twelve years? Sometimes I can still hear the flames and feel Maggie’s arms sticking to
me, her hair smoking and her dress falling off her in little black papery flakes. Her
eyes seemed stretched open, blazed open by the flames reflected in them. And Dee. I
see her standing off under the sweet gum tree she used to dig gum out of; a look of
concentration on her face as she watched the last dingy gray board of the house fall in
toward the red hot brick chimney. Why don’t you do a dance around the ashes? I’d
wanted to ask her. She had hated the house that much.
I used to think she hated Maggie, too. But that was before we raised money, the
church and me, to send her to Augusta to school. She used to read to us without pity;
forcing words, lies, other folks’ habits, whole lives upon us two, sitting trapped and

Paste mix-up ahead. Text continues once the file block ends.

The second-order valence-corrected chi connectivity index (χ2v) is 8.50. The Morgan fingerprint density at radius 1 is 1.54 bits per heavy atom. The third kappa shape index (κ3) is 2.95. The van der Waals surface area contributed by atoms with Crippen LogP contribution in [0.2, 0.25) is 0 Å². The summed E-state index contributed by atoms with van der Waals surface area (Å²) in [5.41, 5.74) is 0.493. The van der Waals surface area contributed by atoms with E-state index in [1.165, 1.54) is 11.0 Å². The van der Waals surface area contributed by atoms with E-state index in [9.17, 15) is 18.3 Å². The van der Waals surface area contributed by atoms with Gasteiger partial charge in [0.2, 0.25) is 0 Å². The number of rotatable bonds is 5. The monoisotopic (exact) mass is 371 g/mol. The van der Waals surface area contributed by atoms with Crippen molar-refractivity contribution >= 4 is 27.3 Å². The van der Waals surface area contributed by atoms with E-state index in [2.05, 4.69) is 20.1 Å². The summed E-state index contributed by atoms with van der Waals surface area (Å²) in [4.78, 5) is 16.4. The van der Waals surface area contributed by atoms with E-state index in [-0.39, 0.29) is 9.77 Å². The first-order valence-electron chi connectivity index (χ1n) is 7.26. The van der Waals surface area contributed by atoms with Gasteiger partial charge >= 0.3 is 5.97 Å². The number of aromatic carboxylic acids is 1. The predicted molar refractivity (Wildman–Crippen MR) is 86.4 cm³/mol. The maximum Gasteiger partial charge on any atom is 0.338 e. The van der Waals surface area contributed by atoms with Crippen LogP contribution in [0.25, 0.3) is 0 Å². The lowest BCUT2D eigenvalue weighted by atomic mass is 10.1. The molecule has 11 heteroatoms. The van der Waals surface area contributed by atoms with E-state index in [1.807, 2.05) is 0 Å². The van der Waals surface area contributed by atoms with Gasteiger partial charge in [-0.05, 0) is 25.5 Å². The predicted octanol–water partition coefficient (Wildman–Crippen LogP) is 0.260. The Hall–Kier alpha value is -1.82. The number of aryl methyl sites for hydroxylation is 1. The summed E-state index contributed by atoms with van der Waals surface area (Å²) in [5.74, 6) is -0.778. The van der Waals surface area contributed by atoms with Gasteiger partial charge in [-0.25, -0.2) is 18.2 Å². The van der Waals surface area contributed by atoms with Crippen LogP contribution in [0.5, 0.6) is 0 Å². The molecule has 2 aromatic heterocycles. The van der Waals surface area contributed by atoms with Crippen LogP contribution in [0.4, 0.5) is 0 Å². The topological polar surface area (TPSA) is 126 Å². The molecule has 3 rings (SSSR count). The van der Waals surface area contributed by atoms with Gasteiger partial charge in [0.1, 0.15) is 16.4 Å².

ignorant underneath her voice. She washed us in a river of make believe, burned us
with a lot of knowl edge we didn’t necessarily need to know. Pressed us to her with
the serious way she read, to shove us away at just the moment, like dimwits, we
seemed about to understand.
Dee wanted nice things. A yellow organdy dress to wear to her graduation from high
school; black pumps to match a green suit she’d made from an old suit somebody gave
me. She was determined to stare down any disaster in her efforts. Her eyelids would
not flicker for minutes at a time. Often I fought off the temptation to shake her. At
sixteen she had a style of her own: and knew what style was.
I never had an education myself. After second grade the school was closed down.
Don’t ask my why: in 1927 colored asked fewer questions than they do now.
Sometimes Maggie reads to me. She stumbles along good naturedly but can’t see well.